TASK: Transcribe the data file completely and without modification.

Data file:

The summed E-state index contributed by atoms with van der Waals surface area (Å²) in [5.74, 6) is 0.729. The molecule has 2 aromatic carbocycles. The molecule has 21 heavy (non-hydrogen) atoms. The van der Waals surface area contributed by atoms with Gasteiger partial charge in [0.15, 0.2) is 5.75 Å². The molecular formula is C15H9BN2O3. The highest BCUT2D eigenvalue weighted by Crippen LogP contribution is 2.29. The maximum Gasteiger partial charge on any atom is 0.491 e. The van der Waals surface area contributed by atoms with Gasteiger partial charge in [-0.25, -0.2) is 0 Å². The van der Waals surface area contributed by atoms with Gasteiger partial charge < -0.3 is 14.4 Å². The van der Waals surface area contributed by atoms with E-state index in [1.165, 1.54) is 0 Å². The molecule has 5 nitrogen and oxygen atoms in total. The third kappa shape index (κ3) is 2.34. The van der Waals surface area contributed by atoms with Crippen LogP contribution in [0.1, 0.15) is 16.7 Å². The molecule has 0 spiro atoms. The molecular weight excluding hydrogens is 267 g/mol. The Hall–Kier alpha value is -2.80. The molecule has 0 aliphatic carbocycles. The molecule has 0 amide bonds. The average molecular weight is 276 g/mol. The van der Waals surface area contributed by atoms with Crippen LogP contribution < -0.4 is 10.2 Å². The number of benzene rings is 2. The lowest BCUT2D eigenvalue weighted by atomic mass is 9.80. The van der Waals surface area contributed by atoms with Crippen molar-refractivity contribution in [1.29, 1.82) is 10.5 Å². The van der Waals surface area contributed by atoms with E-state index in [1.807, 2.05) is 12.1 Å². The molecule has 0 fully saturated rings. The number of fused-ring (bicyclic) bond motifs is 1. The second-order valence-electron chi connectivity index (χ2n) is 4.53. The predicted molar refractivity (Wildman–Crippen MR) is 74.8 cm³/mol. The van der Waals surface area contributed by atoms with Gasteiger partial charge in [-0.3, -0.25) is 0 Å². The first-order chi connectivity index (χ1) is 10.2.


The summed E-state index contributed by atoms with van der Waals surface area (Å²) in [5.74, 6) is 0.729. The molecule has 2 aromatic carbocycles. The molecule has 21 heavy (non-hydrogen) atoms. The van der Waals surface area contributed by atoms with Gasteiger partial charge in [0.15, 0.2) is 5.75 Å². The molecular formula is C15H9BN2O3. The highest BCUT2D eigenvalue weighted by Crippen LogP contribution is 2.29. The maximum Gasteiger partial charge on any atom is 0.491 e. The van der Waals surface area contributed by atoms with Gasteiger partial charge in [-0.25, -0.2) is 0 Å². The van der Waals surface area contributed by atoms with Gasteiger partial charge < -0.3 is 14.4 Å². The van der Waals surface area contributed by atoms with E-state index in [1.165, 1.54) is 0 Å². The molecule has 5 nitrogen and oxygen atoms in total. The third kappa shape index (κ3) is 2.34. The van der Waals surface area contributed by atoms with Crippen LogP contribution in [0.1, 0.15) is 16.7 Å². The molecule has 0 spiro atoms. The molecular weight excluding hydrogens is 267 g/mol. The Hall–Kier alpha value is -2.80. The molecule has 0 aliphatic carbocycles. The molecule has 0 amide bonds. The average molecular weight is 276 g/mol. The van der Waals surface area contributed by atoms with Crippen LogP contribution < -0.4 is 10.2 Å². The number of benzene rings is 2. The lowest BCUT2D eigenvalue weighted by atomic mass is 9.80. The van der Waals surface area contributed by atoms with Crippen molar-refractivity contribution in [1.29, 1.82) is 10.5 Å². The van der Waals surface area contributed by atoms with E-state index in [1.807, 2.05) is 12.1 Å². The molecule has 0 fully saturated rings. The number of fused-ring (bicyclic) bond motifs is 1. The second-order valence-electron chi connectivity index (χ2n) is 4.53. The predicted molar refractivity (Wildman–Crippen MR) is 74.8 cm³/mol. The van der Waals surface area contributed by atoms with Gasteiger partial charge in [-0.3, -0.25) is 0 Å². The first-order chi connectivity index (χ1) is 10.2.